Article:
What is Chronic Kidney Failure?

Reading time: 2 min

Chronic kidney disease (CKD) is a progressive and irreversible deterioration of renal function. That means the kidneys slowly lose their ability to eliminate toxins and control the amount of water in the body. Most cases eventually develop into chronic kidney disease but after a variable period of time and so it may take several years to reach the chronic stage following the initial diagnosis.

When the kidneys start to lose function, then they also stop producing a series of hormones that help regulate blood pressure and stimulate red blood cell production (erythropoietin) and calcium absorption from food in order to maintain healthy bones (vitamin D).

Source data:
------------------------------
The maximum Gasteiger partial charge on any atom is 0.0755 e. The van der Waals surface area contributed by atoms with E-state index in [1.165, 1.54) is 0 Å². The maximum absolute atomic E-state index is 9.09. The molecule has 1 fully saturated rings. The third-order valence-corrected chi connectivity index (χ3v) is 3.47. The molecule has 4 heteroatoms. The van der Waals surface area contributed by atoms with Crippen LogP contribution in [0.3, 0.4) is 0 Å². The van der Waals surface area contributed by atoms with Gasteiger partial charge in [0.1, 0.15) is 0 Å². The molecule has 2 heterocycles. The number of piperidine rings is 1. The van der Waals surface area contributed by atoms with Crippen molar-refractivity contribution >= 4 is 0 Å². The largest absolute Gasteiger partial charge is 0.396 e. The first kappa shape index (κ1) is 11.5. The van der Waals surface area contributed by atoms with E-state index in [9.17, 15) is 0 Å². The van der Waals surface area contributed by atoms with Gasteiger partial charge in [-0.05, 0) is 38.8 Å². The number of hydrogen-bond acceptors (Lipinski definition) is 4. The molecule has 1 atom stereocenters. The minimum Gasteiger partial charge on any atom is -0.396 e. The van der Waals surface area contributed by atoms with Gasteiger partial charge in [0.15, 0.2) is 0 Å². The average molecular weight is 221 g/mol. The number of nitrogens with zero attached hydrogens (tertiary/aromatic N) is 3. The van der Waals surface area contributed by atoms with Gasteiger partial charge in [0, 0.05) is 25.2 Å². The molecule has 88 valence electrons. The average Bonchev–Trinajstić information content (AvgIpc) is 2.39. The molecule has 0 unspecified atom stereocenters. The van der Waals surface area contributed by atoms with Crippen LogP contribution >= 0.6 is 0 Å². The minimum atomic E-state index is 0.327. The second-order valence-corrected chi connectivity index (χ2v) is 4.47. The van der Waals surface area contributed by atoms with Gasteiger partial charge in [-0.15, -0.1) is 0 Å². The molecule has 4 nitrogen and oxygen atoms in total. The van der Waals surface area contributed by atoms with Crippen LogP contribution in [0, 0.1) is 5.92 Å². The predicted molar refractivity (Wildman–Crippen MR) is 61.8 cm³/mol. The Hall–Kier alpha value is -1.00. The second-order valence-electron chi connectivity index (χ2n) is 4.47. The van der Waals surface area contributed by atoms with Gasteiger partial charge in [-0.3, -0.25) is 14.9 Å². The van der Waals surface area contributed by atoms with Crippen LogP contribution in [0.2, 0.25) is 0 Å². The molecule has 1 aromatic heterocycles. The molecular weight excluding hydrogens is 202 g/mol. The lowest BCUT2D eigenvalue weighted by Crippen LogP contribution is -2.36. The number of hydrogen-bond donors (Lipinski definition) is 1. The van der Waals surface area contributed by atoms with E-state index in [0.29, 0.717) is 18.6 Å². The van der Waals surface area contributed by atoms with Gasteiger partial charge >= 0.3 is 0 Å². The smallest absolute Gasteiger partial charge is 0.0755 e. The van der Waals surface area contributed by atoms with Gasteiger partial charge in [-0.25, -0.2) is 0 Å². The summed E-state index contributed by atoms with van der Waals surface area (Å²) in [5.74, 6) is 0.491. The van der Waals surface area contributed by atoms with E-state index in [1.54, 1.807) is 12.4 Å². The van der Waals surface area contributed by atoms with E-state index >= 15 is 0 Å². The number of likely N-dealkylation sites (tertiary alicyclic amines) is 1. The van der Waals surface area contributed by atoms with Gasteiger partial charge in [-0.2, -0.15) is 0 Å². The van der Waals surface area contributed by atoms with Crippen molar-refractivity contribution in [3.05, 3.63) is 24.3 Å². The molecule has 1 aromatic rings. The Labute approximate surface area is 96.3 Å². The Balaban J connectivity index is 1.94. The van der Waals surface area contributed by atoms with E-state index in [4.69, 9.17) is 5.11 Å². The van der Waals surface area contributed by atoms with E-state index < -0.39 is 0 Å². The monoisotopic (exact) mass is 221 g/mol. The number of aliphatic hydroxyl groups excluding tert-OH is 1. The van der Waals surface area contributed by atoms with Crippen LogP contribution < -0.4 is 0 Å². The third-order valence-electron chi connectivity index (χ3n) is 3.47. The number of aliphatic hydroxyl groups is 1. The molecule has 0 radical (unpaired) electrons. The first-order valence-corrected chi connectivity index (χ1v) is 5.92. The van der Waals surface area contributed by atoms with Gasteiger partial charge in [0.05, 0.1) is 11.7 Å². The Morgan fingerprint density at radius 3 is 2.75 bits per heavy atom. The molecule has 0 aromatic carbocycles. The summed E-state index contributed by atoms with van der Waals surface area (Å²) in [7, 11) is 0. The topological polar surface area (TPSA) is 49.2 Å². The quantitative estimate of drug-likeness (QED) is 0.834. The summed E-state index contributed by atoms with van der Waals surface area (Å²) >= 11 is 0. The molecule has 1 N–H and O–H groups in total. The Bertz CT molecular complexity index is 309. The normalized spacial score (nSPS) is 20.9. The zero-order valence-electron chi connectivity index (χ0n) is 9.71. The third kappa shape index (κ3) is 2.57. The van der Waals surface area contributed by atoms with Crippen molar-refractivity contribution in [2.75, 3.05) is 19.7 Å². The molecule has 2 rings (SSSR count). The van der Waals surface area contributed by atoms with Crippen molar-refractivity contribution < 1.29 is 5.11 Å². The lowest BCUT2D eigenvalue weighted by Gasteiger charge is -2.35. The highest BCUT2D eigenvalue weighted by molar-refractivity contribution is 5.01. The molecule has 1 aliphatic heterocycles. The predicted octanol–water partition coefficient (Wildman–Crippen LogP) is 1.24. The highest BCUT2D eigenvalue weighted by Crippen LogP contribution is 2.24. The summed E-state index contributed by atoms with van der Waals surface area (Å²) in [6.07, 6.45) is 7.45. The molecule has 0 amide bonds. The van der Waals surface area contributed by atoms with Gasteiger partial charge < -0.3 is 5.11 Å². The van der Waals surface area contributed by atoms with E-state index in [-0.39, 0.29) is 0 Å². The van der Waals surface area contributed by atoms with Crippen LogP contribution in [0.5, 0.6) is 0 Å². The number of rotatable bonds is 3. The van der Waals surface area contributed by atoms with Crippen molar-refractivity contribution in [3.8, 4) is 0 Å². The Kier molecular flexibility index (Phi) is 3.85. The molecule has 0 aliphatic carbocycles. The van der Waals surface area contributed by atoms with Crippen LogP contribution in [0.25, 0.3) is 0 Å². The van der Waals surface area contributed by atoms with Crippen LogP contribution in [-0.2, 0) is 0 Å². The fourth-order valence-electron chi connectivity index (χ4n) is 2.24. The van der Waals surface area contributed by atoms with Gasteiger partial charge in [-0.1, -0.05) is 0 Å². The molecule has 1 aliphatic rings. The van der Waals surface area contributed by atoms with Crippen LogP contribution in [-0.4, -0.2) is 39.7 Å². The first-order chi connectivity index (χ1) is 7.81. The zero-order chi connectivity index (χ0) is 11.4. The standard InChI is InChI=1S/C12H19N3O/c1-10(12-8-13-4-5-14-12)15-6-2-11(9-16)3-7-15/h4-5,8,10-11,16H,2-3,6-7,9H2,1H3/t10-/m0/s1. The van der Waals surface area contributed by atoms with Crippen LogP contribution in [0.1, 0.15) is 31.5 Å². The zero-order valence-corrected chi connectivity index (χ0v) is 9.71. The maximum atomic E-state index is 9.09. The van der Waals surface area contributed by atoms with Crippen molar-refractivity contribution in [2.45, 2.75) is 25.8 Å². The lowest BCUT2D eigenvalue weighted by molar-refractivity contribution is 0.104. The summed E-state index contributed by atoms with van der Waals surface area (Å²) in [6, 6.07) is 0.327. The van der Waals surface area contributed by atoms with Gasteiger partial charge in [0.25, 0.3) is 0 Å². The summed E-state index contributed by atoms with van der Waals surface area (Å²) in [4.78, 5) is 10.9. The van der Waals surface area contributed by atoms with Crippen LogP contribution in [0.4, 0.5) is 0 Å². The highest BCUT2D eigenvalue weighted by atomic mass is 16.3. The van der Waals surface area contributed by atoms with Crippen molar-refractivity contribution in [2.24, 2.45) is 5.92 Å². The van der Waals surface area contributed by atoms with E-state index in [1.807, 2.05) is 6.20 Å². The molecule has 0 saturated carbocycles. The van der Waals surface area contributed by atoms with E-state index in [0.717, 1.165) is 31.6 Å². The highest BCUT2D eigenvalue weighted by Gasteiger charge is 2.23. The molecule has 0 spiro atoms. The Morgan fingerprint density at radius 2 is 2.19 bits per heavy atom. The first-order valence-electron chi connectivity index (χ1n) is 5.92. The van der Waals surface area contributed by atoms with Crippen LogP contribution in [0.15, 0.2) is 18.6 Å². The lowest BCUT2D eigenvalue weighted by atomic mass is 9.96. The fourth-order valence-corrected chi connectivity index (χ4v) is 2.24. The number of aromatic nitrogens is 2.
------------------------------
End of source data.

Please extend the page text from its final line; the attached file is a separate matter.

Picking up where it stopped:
It's Chronic Kidney Disease very common?

There are estimated to be around 50,000 people with chronic kidney disease in Spain, which means 1180 individuals per million suffer from chronic kidney disease. Half of these patients receive transplants and the other half dialysis.

Substantiated information by:

Marta Quintela
Manel Vera
Ángeles Mayordomo
María Teresa López
Bárbara Romano Andrioni
Anna Yuguero
Montserrat Monereo

Published: 20 February 2018
Updated: 20 February 2018


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